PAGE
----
A light bulb installed in Livermore, California is claimed to be the oldest bulb still burning, 115 years after its initial installation.
The bulb was invented by Adolphe A. Chaillete of the Shelby Electric Company. It was first installed in 1901, in the fire department hose cart. Later, the bulb was shifted to the main firehouse. A couple of years later, it was relocated to an entirely different fire station. The fire station was later renovated in 1937. The bulb was switched off for one week while the building was repaired and refurbished.
Over the course of last 115 years, the bulb has survived through countless power outages, voltage surges, and even wars. In spite of its ancient status, the bulb continues to work perfectly.
Given that the modern incandescent bulbs last about 1200 hours while the compact fluorescent bulbs offer an improved life of 10,000 hours, the claim sounds quite extravagant! However, the centennial lightbulb’s more than 1 million lighting hours, without any protective measurements, has been documented extensively.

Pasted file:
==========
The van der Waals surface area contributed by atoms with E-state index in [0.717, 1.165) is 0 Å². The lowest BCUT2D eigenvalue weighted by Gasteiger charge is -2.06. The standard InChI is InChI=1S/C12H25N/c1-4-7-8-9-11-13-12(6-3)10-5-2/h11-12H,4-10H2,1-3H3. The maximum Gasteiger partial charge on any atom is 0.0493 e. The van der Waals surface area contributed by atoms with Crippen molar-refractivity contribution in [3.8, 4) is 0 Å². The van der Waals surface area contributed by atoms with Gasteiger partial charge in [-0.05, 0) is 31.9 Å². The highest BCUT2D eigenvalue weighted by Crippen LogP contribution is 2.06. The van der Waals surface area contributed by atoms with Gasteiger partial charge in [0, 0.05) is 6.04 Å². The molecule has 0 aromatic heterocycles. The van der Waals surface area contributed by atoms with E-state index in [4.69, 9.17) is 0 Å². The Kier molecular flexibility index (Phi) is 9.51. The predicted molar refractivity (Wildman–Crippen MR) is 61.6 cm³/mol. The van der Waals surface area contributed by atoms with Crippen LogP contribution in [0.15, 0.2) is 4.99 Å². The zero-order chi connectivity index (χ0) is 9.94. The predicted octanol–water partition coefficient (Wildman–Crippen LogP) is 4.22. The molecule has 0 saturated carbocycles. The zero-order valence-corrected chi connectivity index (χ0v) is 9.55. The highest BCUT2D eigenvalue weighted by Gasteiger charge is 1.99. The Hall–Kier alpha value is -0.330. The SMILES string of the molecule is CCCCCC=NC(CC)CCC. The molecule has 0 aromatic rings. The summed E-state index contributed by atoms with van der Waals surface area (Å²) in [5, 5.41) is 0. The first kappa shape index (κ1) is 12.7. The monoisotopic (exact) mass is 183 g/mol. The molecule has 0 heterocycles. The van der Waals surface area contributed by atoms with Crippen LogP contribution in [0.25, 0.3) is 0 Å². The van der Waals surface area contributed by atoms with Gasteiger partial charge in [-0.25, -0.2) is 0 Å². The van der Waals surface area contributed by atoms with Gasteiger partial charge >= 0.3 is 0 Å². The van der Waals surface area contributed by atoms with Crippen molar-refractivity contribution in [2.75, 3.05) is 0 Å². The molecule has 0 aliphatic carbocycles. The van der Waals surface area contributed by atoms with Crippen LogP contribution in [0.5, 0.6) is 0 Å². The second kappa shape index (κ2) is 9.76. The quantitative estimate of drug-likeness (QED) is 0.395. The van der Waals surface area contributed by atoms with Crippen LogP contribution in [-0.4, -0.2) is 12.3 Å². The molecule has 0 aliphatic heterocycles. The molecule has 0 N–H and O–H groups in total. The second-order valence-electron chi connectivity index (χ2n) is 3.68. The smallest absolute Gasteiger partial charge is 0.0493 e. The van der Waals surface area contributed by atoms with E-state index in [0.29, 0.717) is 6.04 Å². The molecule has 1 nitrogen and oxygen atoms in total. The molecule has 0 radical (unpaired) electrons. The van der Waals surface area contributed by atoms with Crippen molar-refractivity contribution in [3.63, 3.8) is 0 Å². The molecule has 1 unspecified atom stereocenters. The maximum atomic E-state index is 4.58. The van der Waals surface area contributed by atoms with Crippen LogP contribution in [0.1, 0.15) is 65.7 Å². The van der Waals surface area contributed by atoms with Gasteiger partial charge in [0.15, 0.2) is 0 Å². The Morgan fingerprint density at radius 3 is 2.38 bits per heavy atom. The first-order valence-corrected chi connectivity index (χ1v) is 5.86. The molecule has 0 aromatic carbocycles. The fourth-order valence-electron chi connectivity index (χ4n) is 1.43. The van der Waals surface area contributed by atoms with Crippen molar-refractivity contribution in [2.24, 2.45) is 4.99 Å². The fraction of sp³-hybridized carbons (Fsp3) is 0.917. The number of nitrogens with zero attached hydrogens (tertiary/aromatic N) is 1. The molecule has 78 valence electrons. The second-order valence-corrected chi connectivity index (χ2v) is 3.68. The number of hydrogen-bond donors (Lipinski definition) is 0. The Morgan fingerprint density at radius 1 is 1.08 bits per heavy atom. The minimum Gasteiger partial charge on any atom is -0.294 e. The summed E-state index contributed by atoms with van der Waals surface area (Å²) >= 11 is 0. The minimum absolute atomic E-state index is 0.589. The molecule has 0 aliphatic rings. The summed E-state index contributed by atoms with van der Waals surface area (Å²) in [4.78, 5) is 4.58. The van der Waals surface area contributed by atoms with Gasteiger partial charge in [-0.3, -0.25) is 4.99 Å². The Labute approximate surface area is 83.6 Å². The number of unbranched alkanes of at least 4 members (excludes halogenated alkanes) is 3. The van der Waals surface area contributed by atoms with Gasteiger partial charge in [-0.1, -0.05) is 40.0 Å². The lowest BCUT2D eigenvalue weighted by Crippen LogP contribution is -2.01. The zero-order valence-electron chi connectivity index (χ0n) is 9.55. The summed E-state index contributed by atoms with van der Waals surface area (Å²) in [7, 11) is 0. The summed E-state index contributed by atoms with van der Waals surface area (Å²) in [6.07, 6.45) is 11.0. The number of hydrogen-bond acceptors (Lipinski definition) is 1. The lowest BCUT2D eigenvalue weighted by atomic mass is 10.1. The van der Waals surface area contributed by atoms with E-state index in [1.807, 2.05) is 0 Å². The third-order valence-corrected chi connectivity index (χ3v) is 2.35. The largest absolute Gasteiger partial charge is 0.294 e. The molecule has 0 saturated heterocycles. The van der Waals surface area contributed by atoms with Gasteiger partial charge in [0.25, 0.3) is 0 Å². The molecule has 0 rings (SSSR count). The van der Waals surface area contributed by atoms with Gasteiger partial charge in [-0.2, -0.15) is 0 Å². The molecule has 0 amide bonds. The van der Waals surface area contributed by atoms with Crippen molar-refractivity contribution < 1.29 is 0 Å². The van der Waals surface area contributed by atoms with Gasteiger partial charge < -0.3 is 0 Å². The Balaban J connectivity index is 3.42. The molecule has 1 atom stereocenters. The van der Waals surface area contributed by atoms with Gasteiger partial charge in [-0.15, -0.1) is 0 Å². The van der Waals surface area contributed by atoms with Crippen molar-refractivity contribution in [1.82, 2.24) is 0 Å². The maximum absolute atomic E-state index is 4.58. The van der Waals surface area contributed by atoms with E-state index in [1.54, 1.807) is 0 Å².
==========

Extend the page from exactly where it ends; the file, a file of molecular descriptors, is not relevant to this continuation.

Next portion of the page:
The retired Deputy Fire Chief Tom Bramell reckons the firehouse staple bulb is ‘unassuming’ and ‘unprotected’:
“We have to take a guess sometimes that it’s a little freak of nature and the development, but they did make quality bulbs back then.”
The hand-blown lamp uses a carbon fibre filament to produce light. The inexplicable longevity of this primitive bulb is an enigma. However, no one is willing to take it apart to find out the reason why it has been burning for 115 years.
You can watch the longest lighting bulb in the history via the Centennial Bulb Cam.